Edit: I am looking at this shema... How is possible that crankshaft moves towards clutch if it is fixed vertically with chain in front and two connecting rods in between?? Now that doesn't make sense...

« Last Edit: February 28, 2017, 03:59:13 PM by waxi »
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Offline guzzisteve

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Re: Problems With 6-Speed V7's
« Reply #16 on: February 28, 2017, 06:05:18 PM »
Timing chain lets it flex somewhat. It will keep going until it trash's the pistons & rods too. Crank & rods will move on wrist pins till it gets to the end of the cut out on barrel sleeve. I had one go this far in the 80's.
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Offline leafman60

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Re: Problems With 6-Speed V7's
« Reply #17 on: February 28, 2017, 06:41:36 PM »
Thanks for posting, Steve.  I was hoping you'd weigh in on this.

Having produced this basic engine for so many years, I am amazed that their quality control could allow something like this to occur.


*** edit**  Why did I make such a comment?  In reality, I am not amazed.
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« Last Edit: February 28, 2017, 06:44:02 PM by leafman60 »

Offline voncrump

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Re: Problems With 6-Speed V7's
« Reply #18 on: March 01, 2017, 12:16:21 AM »
Gidday all. I would advise V711 owners and any other Moto Guzzi owners to shift the gearbox into neutral as often as you can. DON'T sit at the traffic lights with the bike in gear. The combination of thrust and engine idle speed lowered oil pressure could load and stress the thrust enough to vapourise the oil out of the thrust bearing. Picture it in your imagination as you sit at the lights for 3 or 4 minutes. The V711 is very easy to shift into neutral and when you do do have to put it into first gear when the light goes green there is very little noise or mechanical jolt. I had a friend around to visit and when he put his CB1000RR into first I thought someone was shooting at me. The big Honda gives a loud clack and the bike jumps through the drive line. The V711 is noiseless if you pull the clutch and wait for a second or two. For those who disagree with my theory think about this. They will fail if the clutch is held in for an extended period of time. The question is how much time? Don't even try to find out.
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Offline redhawk47

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Re: Problems With 6
« Reply #19 on: March 01, 2017, 12:38:56 AM »
My 2016 V7II Stone had this failure. Moto Guzzi and my dealer replaced the engine, under warranty, in less than two weeks. The only downside was that I had to go thru engine break-in again.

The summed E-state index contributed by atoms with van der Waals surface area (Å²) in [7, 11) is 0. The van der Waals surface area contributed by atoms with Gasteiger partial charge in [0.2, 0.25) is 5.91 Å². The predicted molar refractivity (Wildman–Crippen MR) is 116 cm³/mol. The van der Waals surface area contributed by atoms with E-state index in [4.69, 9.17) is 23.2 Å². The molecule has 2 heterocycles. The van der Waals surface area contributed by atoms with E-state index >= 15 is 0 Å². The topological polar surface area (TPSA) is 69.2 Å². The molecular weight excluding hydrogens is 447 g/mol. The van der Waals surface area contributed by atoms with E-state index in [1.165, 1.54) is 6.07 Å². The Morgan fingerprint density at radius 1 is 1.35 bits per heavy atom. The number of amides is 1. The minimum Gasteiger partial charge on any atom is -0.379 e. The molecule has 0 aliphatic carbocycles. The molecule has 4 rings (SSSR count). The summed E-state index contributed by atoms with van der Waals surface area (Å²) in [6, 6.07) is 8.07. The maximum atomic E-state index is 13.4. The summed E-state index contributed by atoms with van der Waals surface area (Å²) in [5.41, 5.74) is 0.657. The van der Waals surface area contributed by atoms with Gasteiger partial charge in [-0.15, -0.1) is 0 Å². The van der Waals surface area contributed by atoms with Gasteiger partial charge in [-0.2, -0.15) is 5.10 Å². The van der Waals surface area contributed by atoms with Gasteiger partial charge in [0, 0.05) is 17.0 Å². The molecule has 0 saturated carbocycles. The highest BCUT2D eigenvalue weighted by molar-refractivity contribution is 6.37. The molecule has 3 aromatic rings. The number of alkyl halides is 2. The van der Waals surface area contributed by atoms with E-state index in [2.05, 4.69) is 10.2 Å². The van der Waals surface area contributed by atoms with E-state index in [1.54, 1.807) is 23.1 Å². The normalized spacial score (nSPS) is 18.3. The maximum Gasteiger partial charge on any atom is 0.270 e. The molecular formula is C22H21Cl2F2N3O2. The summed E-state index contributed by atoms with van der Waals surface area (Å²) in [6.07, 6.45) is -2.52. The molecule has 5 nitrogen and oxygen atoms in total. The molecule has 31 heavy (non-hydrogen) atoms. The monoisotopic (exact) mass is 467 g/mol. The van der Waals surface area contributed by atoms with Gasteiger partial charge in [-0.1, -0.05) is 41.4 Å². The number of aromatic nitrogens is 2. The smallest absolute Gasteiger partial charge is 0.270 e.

The problem will show up before it is time for first service at 600 miles. By 300 miles my clutch was dragging and I adjusted the cable at the lever. Another 100 miles and it needed adjustment again - but there wasn't enough adjustment at the lever so I did it at the engine end. I thought it was new cable stretch. When I took it in for first service I mention this to the service manager. He said "Oh, there are a few things we need to check." He called the next day and said "I have good news and bad news. The bad news is that we drained the oil and there was a lot of metal in it. The good news is that you are getting a new engine, under warranty."

There have been about a half dozen reports by owners of this issue on the various forums.

« Last Edit: March 01, 2017, 12:39:56 AM by redhawk47 »
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Offline voncrump

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Re: Problems With 6-Speed V7's
« Reply #20 on: March 01, 2017, 12:47:46 AM »
It seems that the main cause of failures is thrust washers totally missing from the engine, As in never assembled properly. Or incorrect adjustment of the clutch causing the thrust to be loaded constantly. Don't take any risk and shift into neutral at the lights.
Cheers, voncrump
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Offline Muzz

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Re: Problems With 6-Speed V7's
« Reply #21 on: March 01, 2017, 01:14:39 AM »
Don't take any risk and shift into neutral at the lights.
Cheers, voncrump

Good point. To me the Thorington bearing they use on the Breva does not look over large, Even the 5 speeders go in to neutral easily if the bike is moving slightly. My clutch has hardly ever needed adjustment in something like 22,000 miles.
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Offline waxi

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Re: Problems With 6-Speed V7's